He does have to cover the (substantial) costs of running the blog though, and his model for monetising it takes care not to compromise the quality of its content. He carries advertising from such names as PannoneRiverview LawOxford University Press as well as the law schools

But business took up only a tiny part of our conversation this week. Mike regaled me with a veritable rainbow of colourful stories, like the time travelling back from Singapore he brought a suitcase of counterfeit watches through customs, for a lecture he was planning on intellectual property rights. This was in the days before importing fake branded goods was illegal. But it raised the eyebrows of the customs official who stopped him on his way through nevertheless.  He made the mistake of trying to engage Mike in a legal argument. Needless to say after just ten minutes of "lively" conversation Mike was waved through. 

So he’s not in it for the profit. And he’s not in it for the honours either – he’s turned down two visiting doctorates and a visiting professorship so far this year. So what does motivate this man? “I like to do interesting things, discover the new, immerse myself in legal concepts and fresh ideas. I'm in it for the fun.  Forget the past, I say. The future’s what excites me.” 

Funny how by being so interested, you become one of the most interesting men in the marketplace.
So the SFO is worried about ‘reputational damage’ and is bringing in a raft of special advisors and other senior appointees to put its house in order. It's a comfort to know that in this often superficial age some people still recognise that fixing reputation is not always only about profile and spin, that sometimes it's more about the "essence" of something; one of the newly appointed experts at the SFO is none other than Geoffrey Rivlin QC, a high profile former judge, who will be focussing on improving case management.  The SFO was heavily criticised this May for an overly cautious position since the ill-fated raids on the Tchenguiz brothers last year, in March 2011 - and subsequent legal cahllenge. In fact no raids were conducted in the entire financial year since.  The SFO clearly needs help.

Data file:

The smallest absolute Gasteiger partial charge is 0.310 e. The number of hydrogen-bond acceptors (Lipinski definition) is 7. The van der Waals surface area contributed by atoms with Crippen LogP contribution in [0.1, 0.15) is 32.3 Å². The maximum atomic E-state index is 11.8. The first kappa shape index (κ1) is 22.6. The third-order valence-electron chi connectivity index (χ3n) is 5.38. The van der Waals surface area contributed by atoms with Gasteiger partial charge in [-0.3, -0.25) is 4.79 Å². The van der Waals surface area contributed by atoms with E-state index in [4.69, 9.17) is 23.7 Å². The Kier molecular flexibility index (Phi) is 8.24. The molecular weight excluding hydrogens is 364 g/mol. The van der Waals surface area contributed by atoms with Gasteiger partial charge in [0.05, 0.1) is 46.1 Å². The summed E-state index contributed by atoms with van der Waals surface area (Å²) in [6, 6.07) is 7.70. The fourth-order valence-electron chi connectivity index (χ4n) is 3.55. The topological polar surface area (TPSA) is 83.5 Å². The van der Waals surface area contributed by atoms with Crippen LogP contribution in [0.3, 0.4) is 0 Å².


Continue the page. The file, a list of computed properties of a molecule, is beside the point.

The high profile appointments were announced this week just days after news reports the SFO would investigate the LIBOR rigging scandal. Reckoned to be potentially the most expensive investigation yet staged by the SFO, no wonder it has focussed minds. The question is though, can this crack team of senior executives do enough in the time available to make sure on this occasion the crooks don’t get away? With these latest appointments at least the outlook is promising.

This week the Olympic torch relay reached the town where I live. It coincided with a family birthday and I had the day off. A celebratory breakfast in bed was dutifully served, and then from our bedroom window we watched the torch pass right in front of our house. Special!  Those who know me will be well aware I am not a sports fan. But even I feel part of the Olympics now.  I love how the torch relay has worked to make everyone feel part of this national event.